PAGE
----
During the coronavirus disease 2019 pandemic, US unemployment rates rose to historic highs, and they remain nearly double those of prepandemic levels. Employers are the most common source of health insurance among nonelderly adults. Thus, job loss may lead to a loss of health insurance and reduce access to cancer screening. This study examined associations between unemployment, health insurance, and cancer screening to inform the pandemic's potential impacts on early cancer detection.
Up-to-date and past-year breast, cervical, colorectal, and prostate cancer screening prevalences were computed for nonelderly respondents (aged <65 years) with 2000-2018 National Health Interview Survey data. Multivariable logistic regression models with marginal probabilities were used to estimate unemployed-versus-employed unadjusted and adjusted prevalence ratios.
Unemployed adults (2000-2018) were 4 times more likely to lack insurance than employed adults (41.4% vs 10.0%; P < .001). Unemployed adults had a significantly lower up-to-date prevalence of screening for cervical cancer (78.5% vs 86.2%; P < .001), breast cancer (67.8% vs 77.5%; P < .001), colorectal cancer (41.9 vs 48.5%; P < .001), and prostate cancer (25.4% vs 36.4%; P < .001). These differences were eliminated after accounting for health insurance coverage.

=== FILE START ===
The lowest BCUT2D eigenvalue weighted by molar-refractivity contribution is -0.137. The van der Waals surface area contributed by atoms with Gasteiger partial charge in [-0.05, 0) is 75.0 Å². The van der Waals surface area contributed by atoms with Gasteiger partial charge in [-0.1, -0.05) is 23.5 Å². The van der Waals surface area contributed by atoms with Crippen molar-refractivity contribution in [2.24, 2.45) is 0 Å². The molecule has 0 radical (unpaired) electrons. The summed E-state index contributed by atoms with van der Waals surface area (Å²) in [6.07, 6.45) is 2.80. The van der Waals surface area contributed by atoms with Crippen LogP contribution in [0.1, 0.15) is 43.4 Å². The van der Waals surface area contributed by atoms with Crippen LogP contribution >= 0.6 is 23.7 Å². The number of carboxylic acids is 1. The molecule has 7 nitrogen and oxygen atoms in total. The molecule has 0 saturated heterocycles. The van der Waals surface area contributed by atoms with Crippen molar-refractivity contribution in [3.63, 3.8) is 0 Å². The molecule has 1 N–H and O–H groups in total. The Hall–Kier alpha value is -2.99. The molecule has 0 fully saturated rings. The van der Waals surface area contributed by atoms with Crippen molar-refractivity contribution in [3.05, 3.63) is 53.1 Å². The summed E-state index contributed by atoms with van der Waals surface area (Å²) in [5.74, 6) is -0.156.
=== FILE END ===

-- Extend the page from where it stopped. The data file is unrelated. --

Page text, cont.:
Unemployment was adversely associated with up-to-date cancer screening, and this was fully explained by a lack of health insurance. Ensuring the continuation of health insurance coverage after job loss may mitigate the pandemic's economic distress and future economic downturns' impact on cancer screening.
Cancer. 2021 Nov 08 [Epub ahead of print]
Stacey A Fedewa, K Robin Yabroff, Priti Bandi, Robert A Smith, Nigar Nargis, Zhiyuan Zheng, Jeffrey Drope, Ahmedin Jemal
Surveillance and Health Equity Sciences, Office of Cancer Research and Implementation, American Cancer Society, Atlanta, Georgia., Early Detection and Screening, Office of Cancer Research and Implementation, American Cancer Society, Atlanta, Georgia., Healthy Policy and Administration, School of Public Health, University of Illinois at Chicago, Chicago, Illinois.